Since Friday's massive demonstration against austerity, the mood in Greece’s capital of Athens developed even more decisively in favor of a “no” vote. “Good vote. Hopefully you will vote ‘no!’” a young lady in a small street kiosk said to passing customers on their way to polling on Sunday morning.
One of them answered, “Of course I will vote 'no,' but we also have to think about the implications. What will happen if Tsipras uses the 'no' vote to get an austerity agreement with the creditors?” he asked.
“Then the Greek people will revolt,” the kiosk vendor replied.
The decisive “no” vote was the expression of deep hostility among the Greek working class and pauperized population to the European Union’s austerity measures. The social opposition proved much stronger than the incessant propaganda campaign of all the private broadcasting outlets and the flagrant threats of EU officials that a “no” vote would lead to a catastrophe.
Even though many voters hold illusions in the Syriza government and also in the EU, the vote was in stark opposition to Syriza’s continued attempts to strike a deal with the EU institutions. Ultimately, the outcome of the vote represented an explosion of social resistance to EU austerity measures.
“I say no to austerity, no to the fascism, no to the proposals they made,” Irini said at a polling station in the Athens district of Pagrati. “If Greece was a bank, it would have been saved,” she added. Irini worked as a stewardess and is now retired. Over the last five years she has lost half of her income.
“I lived during the [1967-74] junta of the colonels,” an elderly woman told WSWS reporters. “Today the situation is even worse than under the junta. We have really learned now about the bad face of Europe. Until now we said yes, yes and yes. Now we have to say no.”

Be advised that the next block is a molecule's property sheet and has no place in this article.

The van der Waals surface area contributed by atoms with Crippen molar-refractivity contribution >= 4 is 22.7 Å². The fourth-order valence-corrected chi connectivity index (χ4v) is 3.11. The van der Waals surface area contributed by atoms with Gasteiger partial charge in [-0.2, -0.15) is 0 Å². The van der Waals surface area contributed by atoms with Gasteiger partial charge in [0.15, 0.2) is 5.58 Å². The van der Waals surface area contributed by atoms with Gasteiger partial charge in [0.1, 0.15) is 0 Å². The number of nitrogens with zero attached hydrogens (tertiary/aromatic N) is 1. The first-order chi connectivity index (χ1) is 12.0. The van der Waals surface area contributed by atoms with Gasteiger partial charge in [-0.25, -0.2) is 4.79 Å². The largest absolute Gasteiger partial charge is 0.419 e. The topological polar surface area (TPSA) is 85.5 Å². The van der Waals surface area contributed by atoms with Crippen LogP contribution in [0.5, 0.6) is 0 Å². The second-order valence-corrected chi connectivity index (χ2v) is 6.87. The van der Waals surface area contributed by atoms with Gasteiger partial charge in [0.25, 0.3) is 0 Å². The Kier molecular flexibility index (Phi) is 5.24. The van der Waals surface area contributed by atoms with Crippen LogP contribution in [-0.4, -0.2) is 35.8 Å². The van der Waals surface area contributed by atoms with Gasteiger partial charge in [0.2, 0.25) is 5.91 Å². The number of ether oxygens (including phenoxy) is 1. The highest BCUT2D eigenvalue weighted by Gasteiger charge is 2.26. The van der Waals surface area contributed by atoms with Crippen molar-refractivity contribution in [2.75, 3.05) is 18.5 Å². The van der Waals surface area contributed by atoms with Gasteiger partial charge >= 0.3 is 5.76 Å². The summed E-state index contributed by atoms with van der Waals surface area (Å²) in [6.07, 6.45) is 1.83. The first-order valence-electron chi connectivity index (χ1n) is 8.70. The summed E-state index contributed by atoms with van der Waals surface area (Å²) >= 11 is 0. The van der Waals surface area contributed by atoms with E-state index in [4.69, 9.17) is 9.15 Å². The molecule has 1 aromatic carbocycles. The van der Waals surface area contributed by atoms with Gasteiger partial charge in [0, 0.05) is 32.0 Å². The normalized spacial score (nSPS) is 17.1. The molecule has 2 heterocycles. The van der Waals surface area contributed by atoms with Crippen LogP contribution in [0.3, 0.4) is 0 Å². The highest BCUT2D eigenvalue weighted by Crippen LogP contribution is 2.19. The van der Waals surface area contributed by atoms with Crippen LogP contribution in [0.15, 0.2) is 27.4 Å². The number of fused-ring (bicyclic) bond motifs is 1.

Spiros was another “no” voter. He explained that his monthly wages were reduced from €1,300 in 2006 to €950 today. “With a ‘yes’ vote the crisis will continue for a lot of years.” He thought that some reforms were necessary, “but not on the backs of the people, no cuts in salaries or pensions.” He said he still believes in a better future and hoped that Syriza Prime Minister Alexis Tsipras would reach an agreement with the EU without imposing further austerity. “We have to vote ‘no’ to show [EU leaders] that we are human beings, not numbers,” he said.
Eftichia is unemployed and relies on her husband's pension of only €300. She said, “I don't really trust the government. That is why I didn't vote for Syriza in January. I don't really believe that there will be an end to austerity by voting 'no.'”
Besides voters who expressed illusions in Syriza waging a struggle against the EU and IMF, many workers expressed similar concerns as Eftichia. “I don't trust Tsipras and the government, I just hope the best,” said Andromachi, who also voted “no.” “At the breakfast table we discussed this morning, why is this referendum actually taking place? We already voted for Syriza in January to end the austerity measures. Why are they asking us again now?”